Myryad MT 100 FM stereo tuner Page 2

Eight of the stations received were very strong, had no multipath, and provided complete tuner quieting: classical, WQXR (96.3) and WNYC (93.9); jazz, WBGO (88.3) and WCWP (88.1); classic rock, WXRX (92.3); standard rock, WNEW (102.7); multiethnic/reggae, WNWK (105.9) and WFUV (90.7); and easy listening, WCTO (94.3). I also tuned in Michael Fremer's favorite East Orange, New Jersey station, WFMU (91.1).

The MT 100 provided easy, intuitive tuning. I simply tapped on the remote's Preset button after I'd loaded the frequencies of my favorite stations into the MT 100's memory. While the MT 100's remote was easier and more convenient to use for tuning than the MD 108's huge rotary control, I preferred the more expensive tuner's dual-meter/cat's-eye center-tune display, which showed the presence of multipath interference.

RF Performance
The MT 100 was convenient to tune and pulled in a clear signal, but its automation features could be triggered intermittently by very faint signals. This was revealed when I swept the FM band with the MT 100 and the MD 108. The Myryad muted automatically on weak signals or between stations.

Weak signals afflicted with multipath—stations that no FM tuner can completely master, no matter how expensive—triggered the MT 100's automatic blend circuits, causing the signal to splatter, distort, and cut in and out. This occurred on only 5 of the 15 weakest stations received. The manufacturer commented that "although there is hysteresis on the Mono/Mute threshold, it sometimes can be exceeded in multipath situations. Switching the tuner to Mono will lock the muting off and prevent this problem." Indeed, switching the MT 100 to Mono completely eliminated this problem. (The more expensive MD-108 had none of these problems.)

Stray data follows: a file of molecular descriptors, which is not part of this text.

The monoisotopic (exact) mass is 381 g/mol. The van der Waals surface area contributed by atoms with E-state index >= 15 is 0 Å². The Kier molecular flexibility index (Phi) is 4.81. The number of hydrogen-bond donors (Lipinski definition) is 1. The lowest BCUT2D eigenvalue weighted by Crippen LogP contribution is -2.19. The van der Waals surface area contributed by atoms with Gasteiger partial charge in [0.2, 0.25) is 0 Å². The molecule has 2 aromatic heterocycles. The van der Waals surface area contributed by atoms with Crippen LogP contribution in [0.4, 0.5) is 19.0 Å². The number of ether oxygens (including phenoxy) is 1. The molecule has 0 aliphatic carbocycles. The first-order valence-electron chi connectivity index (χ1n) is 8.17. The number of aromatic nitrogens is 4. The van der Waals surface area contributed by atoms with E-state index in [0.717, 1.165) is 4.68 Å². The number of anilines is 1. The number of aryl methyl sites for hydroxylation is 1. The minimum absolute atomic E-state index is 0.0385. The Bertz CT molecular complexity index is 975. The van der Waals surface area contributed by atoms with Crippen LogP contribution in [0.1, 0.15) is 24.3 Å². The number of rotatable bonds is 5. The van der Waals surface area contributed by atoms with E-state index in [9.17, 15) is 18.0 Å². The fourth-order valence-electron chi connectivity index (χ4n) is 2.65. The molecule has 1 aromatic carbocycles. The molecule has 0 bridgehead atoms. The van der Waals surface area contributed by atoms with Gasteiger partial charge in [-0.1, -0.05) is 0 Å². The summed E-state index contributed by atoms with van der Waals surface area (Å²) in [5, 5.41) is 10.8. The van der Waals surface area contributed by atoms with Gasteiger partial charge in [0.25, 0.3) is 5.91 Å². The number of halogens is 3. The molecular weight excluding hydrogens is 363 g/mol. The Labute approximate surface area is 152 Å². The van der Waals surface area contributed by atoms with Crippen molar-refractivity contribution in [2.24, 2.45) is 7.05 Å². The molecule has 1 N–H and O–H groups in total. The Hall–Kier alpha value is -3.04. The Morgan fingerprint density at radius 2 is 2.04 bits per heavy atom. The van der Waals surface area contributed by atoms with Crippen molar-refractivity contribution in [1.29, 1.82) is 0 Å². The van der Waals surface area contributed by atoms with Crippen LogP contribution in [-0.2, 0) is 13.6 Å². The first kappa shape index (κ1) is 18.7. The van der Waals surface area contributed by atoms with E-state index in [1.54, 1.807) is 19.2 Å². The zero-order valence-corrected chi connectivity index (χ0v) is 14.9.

As I stepped the Myryad from station to station, its digital readout yielded signal-strength numbers identical to those on the MD 108's meter when signals were center-tuned. The MD 108 pulled in 69 stations with the antenna pointing southwest (ie, toward the Empire State Building). I didn't log the full 200 stations Don Scott had pulled in from his home in Connecticut, for two reasons: I didn't rotate my antenna, and I didn't have that superb outdoor antenna from Antenna Performance Specialties.

The Myryad was only able to tune in 51 of the 69 stations picked up by the MD 108 despite claiming 20µV stereo sensitivity—just like the MD-108—for 50dB quieting. The weakest signals picked up by the Myryad—those producing an "S1" reading on its display—gave a 25dBf reading on the MD 108's signal-strength meter. A stronger signal ("S3" on the MT 100, 55dBf on the MD 108) was needed to switch the Myryad into stereo mode.

The MD 108's narrow IF bandwidth setting grabbed the remaining 18 stations, enabling it to pull in stations at almost every adjacent FM channel, particularly in the lower section of the band. It also tuned out the interfering sidebands from very strong stations. This the single-bandwidth MT 100 could not do, particularly if the station was weak and the sideband strong. On other weak stations, the MT 100's automatic circuits cleaned up signals and suppressed hash, resulting in quieter reception than heard with the MD 108.